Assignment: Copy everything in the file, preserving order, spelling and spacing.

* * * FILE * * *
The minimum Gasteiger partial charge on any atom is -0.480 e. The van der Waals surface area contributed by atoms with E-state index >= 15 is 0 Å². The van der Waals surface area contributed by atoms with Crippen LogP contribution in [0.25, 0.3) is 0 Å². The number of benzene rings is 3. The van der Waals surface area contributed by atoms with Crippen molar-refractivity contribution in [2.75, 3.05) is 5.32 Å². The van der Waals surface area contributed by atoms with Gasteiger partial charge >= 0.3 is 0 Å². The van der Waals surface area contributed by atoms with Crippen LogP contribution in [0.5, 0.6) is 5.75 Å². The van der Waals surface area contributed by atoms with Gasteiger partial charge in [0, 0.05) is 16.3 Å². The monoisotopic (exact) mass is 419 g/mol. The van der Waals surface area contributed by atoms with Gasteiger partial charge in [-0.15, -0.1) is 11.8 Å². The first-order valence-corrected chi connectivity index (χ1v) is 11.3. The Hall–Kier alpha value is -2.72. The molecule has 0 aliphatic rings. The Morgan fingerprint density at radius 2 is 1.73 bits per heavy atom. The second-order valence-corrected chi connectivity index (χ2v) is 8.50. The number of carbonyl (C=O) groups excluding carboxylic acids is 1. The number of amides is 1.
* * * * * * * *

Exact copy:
The minimum Gasteiger partial charge on any atom is -0.480 e. The van der Waals surface area contributed by atoms with E-state index >= 15 is 0 Å². The van der Waals surface area contributed by atoms with Crippen LogP contribution in [0.25, 0.3) is 0 Å². The number of benzene rings is 3. The van der Waals surface area contributed by atoms with Crippen molar-refractivity contribution in [2.75, 3.05) is 5.32 Å². The van der Waals surface area contributed by atoms with Gasteiger partial charge >= 0.3 is 0 Å². The van der Waals surface area contributed by atoms with Crippen LogP contribution in [0.5, 0.6) is 5.75 Å². The van der Waals surface area contributed by atoms with Gasteiger partial charge in [0, 0.05) is 16.3 Å². The monoisotopic (exact) mass is 419 g/mol. The van der Waals surface area contributed by atoms with Gasteiger partial charge in [-0.15, -0.1) is 11.8 Å². The first-order valence-corrected chi connectivity index (χ1v) is 11.3. The Hall–Kier alpha value is -2.72. The molecule has 0 aliphatic rings. The Morgan fingerprint density at radius 2 is 1.73 bits per heavy atom. The second-order valence-corrected chi connectivity index (χ2v) is 8.50. The number of carbonyl (C=O) groups excluding carboxylic acids is 1. The number of amides is 1.